20 May 2014

Tanzania: Strategic Plans to Form Fund Gives Cotton Growers Hope

LONGSTANDING cotton growers' protest across the country for price stabilisation has at last come to an end, after the government announced it was planning to establish a Crop Price Stabilisation Fund to insulate farmers from fluctuations of prices in the world market.

Agriculture, Food Security and Cooperatives Minister, Engineer Christopher Chiza, said the fund, which will start operating during the financial year 2014/15, will start with four crops namely cotton, coffee, cashew nuts and tobacco.

This is a result of many cotton stakeholders meetings, but the most recent cotton stakeholders session in Mara composed all of district commissioners in cotton growing zones, ginning companies, agricultural officers, extension officers, sponsors and TCB, aimed at sharing experiences.

The fund usually operates in such a way that when the world price is high, some of the returns are paid into it while the accumulated revenues are used to bring up prices during years when prices are low.

Eng. Chiza, who was addressing delegates, including district commissioners (DCs) from around the country, at a meeting organised by the Gatsby Foundation Policy on Tanzania cotton industry development, said low prices paid to farmers rendered them unable to make consistent investments to produce sustainable output.

"We must, therefore, do all we can to incentivize farmers to produce more, including securing markets, good prices and making value addition to the crop. And one of the measure to address price volatility is creating a crop price stabilisation fund, which will be operational during 2014/15," he explained.

The minister stressed that the quality of Tanzanian cotton has over the years steadily fallen, noting that this needed immediate action to restore the country's historical performance of producing high quality cotton.

He said the solution was clear in that the sector needed to invest in its framers, providing them with high quality inputs, including improved seeds and a range of reliable pesticides, mechanised land preparation and planting and training on conservation agriculture for preserving and improving soil fertility.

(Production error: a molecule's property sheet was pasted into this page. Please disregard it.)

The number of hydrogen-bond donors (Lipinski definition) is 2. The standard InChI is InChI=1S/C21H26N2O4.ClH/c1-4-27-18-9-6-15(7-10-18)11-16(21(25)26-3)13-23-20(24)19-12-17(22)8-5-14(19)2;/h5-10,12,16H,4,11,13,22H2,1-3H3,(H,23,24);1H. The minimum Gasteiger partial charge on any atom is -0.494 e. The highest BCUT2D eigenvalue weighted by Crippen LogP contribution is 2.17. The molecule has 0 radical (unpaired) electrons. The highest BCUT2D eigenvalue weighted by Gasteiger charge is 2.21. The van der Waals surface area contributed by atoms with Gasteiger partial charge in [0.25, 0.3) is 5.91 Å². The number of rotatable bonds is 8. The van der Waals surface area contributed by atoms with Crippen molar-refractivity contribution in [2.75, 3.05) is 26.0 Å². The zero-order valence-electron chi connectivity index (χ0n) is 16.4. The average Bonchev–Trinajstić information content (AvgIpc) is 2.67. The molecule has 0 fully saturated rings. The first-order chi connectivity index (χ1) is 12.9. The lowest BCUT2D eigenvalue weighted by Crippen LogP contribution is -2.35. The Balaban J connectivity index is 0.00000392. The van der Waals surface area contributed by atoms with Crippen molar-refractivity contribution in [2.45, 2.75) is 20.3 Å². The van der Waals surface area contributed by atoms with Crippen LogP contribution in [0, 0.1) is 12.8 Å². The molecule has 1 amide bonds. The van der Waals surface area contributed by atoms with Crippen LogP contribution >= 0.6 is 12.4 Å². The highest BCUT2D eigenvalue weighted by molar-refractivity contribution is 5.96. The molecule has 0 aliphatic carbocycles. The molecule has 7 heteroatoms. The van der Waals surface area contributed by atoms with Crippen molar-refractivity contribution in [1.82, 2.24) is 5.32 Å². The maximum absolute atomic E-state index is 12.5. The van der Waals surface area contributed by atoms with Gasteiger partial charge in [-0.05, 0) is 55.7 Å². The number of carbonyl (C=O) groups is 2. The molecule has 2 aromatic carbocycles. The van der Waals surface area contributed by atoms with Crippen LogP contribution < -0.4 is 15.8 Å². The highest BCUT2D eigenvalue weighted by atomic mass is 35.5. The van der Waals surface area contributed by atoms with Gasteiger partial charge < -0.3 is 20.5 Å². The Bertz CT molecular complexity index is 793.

"They need the right incentives to invest year-onyear in the crop and to spend time grading high quality cotton. They need to trust that weighing scales will be accurate so that they do not adulterate the crop," the minister pointed out.

In the effort to address challenges in the sector, a committee commissioned by the government has recommended, among other interventions, contract farming, which encourages the ginner to provide training to the farmer and farmers feel loyalty to the ginner.

"In implementing the contract farming model, there have been a number of challenges, including lack of proper understanding among stakeholders, lack of trust and faithfulness.

Before the statement by Minister Chiza in the meeting among other things, the participants deliberated on the need to carefully review challenges of revision of the contracts to farmers wherein many weaknesses were seen, with the view to improve the model, which seem to hold the solution to the industry's problems," he added.

Cotton is the country's most important export crop, currently being grown by about 400,000 households, with more than two million people directly or indirectly depending on the crop for their livelihoods. In 2012/13, cotton ranked fourth after tobacco, coffee and cashew nuts, contributing 81.4 million US dollars to the national economy.

This development stressed that the cotton sector was critical to achieving poverty alleviation goals. Mr Chiza added that contract farming, which was approved by stakeholders in 2010 and rolled out countrywide in 2011 after three years of planning and piloting, saw a production of 351,151 tons of cotton in the first season, the second highest to be produced in the country.

Very little finance was made available during the following season when farmers had to buy inputs on cash, resulting into reduced production at 246,767 tons. Tanzania Gatsby Trust Founder Lord David Sainsbury said increased cotton production was crucial to Tanzania's goal of alleviating poverty.

He stressed that there was a huge opportunity for increased production of the crop. Mr Sainsbury expressed his appreciation of Engineer Chiza's support of contract farming in Parliament recently. Some MPs said TGT was corrupting regional and district commissioners to support contract farming during the tabling of the ministry's budget.

In his vote of thanks, the Chairman of the Tanzania Cotton Board (TCB), Dr Festus Limbu, dismissed the utterances made in Parliament, saying they were made by people who have vested interests and who have no understanding of the contribution TGT has brought to the country other than he cotton industry.

The criticism by Member of Parliament towards the contract farming has also brought mixed reactions, prompting Butiama District Commissioner (DC), Ms Anjelina Mabula to call on politicians to stop cheap politics for the lives of people.

"Today I am talking as a farmer, who implements Contract Farming. I have 10 hectares on which I ought to implement contract farming to prove challenges always tabled by the politicians from Bariadi West and Maswa West constituencies."

Ms Mabula said that there is no way one can avoid contract farming if they need cotton bumper harvest and high cotton quality to capture the world market. John Mutayoba, a resident of Kahama District, said that introducing crop price buffers fund a lone is helpless if the government cannot control cheating.

The remedy is provision of more education farmers about better cotton quality. "Cotton produce has many challenges. One is the way famers sabotage cotton sub-sector. Given that the product has no value chain, farmers pollute cotton," she said.

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